#1 - A Serious ManMy #2 movie, 500 Days of Summer, was a great movie but was incomplete in a few ways. A Serious Man is complete. It's perfect. Everything works.
I've enjoyed some Coen Brothers movies in the past. My favorite is Oh Brother, Where Art Thou? But I've also been bored by some. I couldn't make it through The Man Who Wasn't There. While they certainly hit more than they miss, I don't know if I've ever been more than a casual fan.
If I had any problem with this movie it's that I'm not Jewish so I probably didn't catch some things here and there. But even if that's the case, it was presented for everybody. So if you're a gentile worried that you won't get it, worry no longer.
I knew the basic idea of the story going in. The Coen Brothers were retelling the story of Job. In case you don't know his story, God gets a long term case of diarrhea and uses Job instead of a toilet.
But even though I knew that this guy was going to get crapped on, it was still filled with plenty of surprises. There's a great scene involving a couple cars driving along. You know what's going to happen, but not really.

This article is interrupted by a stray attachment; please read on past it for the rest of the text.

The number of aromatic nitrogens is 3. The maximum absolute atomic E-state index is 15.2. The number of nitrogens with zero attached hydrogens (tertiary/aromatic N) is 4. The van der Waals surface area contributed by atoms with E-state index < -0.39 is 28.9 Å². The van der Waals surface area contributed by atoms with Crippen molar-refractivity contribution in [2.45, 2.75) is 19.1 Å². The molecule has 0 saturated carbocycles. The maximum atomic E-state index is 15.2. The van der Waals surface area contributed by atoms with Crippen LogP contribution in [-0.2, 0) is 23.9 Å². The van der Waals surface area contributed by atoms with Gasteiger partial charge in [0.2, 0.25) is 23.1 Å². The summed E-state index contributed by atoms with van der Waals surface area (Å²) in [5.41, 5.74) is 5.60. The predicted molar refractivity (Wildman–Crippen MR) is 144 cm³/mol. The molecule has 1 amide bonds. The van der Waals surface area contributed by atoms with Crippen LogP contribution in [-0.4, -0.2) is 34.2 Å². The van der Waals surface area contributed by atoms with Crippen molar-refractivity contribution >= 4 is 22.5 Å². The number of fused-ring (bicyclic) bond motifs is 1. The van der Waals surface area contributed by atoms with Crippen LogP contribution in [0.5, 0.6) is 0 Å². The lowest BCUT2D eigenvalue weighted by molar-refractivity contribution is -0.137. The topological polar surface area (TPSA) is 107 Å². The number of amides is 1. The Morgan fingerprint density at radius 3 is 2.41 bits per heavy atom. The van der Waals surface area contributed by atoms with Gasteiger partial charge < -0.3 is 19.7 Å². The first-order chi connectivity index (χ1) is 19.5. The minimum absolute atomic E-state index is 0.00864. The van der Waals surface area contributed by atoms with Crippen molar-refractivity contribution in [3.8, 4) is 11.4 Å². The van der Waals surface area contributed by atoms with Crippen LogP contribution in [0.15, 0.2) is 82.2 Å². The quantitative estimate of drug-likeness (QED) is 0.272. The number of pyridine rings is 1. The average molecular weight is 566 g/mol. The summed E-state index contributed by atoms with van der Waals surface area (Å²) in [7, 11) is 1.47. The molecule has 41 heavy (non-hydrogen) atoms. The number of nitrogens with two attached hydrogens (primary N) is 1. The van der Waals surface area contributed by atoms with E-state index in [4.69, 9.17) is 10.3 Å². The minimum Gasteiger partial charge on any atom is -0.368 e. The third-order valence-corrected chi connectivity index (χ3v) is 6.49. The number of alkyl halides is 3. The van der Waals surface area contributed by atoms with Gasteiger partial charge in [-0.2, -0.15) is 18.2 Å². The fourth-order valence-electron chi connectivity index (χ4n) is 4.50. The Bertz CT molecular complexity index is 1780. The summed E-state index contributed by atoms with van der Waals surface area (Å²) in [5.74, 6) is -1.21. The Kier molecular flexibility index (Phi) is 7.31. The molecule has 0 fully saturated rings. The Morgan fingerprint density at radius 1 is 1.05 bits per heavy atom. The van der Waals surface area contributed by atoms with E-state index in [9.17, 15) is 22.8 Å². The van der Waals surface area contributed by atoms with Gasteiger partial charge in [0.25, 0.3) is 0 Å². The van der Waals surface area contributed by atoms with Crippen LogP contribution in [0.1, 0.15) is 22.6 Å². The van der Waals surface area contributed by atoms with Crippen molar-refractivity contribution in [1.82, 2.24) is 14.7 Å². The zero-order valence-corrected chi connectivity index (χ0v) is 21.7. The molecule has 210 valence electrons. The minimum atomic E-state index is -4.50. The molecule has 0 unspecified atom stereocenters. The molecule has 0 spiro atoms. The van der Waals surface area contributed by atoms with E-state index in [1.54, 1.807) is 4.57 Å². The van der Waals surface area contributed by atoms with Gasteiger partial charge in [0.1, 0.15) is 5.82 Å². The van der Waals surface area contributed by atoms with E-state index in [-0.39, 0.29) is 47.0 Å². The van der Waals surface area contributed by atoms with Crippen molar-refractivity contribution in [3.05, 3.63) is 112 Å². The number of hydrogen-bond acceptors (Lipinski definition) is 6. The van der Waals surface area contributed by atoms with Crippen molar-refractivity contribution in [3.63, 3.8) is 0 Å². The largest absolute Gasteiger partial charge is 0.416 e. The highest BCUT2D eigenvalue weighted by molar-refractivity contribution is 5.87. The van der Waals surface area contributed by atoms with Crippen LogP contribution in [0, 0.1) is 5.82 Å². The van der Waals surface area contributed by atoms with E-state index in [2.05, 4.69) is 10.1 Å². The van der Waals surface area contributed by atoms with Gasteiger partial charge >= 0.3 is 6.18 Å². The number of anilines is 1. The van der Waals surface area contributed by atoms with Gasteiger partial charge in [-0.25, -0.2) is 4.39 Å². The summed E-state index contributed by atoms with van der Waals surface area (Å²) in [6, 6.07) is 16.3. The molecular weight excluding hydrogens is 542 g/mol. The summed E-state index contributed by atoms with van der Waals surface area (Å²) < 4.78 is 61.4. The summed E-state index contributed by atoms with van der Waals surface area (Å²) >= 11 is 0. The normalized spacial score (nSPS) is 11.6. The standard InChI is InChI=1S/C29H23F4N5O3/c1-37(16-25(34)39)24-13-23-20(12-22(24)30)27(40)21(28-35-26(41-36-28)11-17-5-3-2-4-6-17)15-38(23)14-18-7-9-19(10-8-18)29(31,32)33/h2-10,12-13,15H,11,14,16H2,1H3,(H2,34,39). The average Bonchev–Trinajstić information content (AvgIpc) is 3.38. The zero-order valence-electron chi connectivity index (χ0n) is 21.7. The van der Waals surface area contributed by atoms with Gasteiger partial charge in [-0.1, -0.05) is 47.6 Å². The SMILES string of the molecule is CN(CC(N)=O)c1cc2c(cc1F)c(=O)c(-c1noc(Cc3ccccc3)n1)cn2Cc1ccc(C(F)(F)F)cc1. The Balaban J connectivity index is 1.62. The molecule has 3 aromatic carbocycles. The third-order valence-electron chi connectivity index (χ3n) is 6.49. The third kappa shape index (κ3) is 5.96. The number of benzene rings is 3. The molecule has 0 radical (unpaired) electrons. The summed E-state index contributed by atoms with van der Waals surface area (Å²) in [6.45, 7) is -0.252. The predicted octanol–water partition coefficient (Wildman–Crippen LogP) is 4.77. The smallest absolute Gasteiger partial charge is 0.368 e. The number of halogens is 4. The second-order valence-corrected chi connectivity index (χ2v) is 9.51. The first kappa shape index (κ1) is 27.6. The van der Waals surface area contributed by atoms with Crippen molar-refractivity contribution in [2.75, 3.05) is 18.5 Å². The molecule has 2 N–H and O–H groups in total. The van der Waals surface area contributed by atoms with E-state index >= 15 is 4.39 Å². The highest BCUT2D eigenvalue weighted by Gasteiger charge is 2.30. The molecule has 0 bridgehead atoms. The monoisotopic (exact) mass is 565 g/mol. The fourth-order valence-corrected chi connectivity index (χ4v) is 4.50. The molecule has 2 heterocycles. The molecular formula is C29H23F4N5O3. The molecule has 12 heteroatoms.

Every scene is essential and perfect, filled with a lot of fantastic, snappy dialogue, particularly from the rabbis (rabbanim? rabbii?) that Larry goes to visit.
For the lead, they couldn't have cast Larry Gopnik any more perfectly that Michael Stuhlbarg. He's basically an unknown. I see from his IMDB page that he was in Cold Souls and a couple episodes of Studio 60, but I didn't recognize him. And that's the way it needed to be. He needed to be an everyman. Jake Gyllenhaal, Shia LaBeouf or Corey Feldman couldn't have been Larry Gopnik. That's right. I chose the Tochnit Av Triumvirate of Jake, Shia, and Corey as my token Jewish actors.
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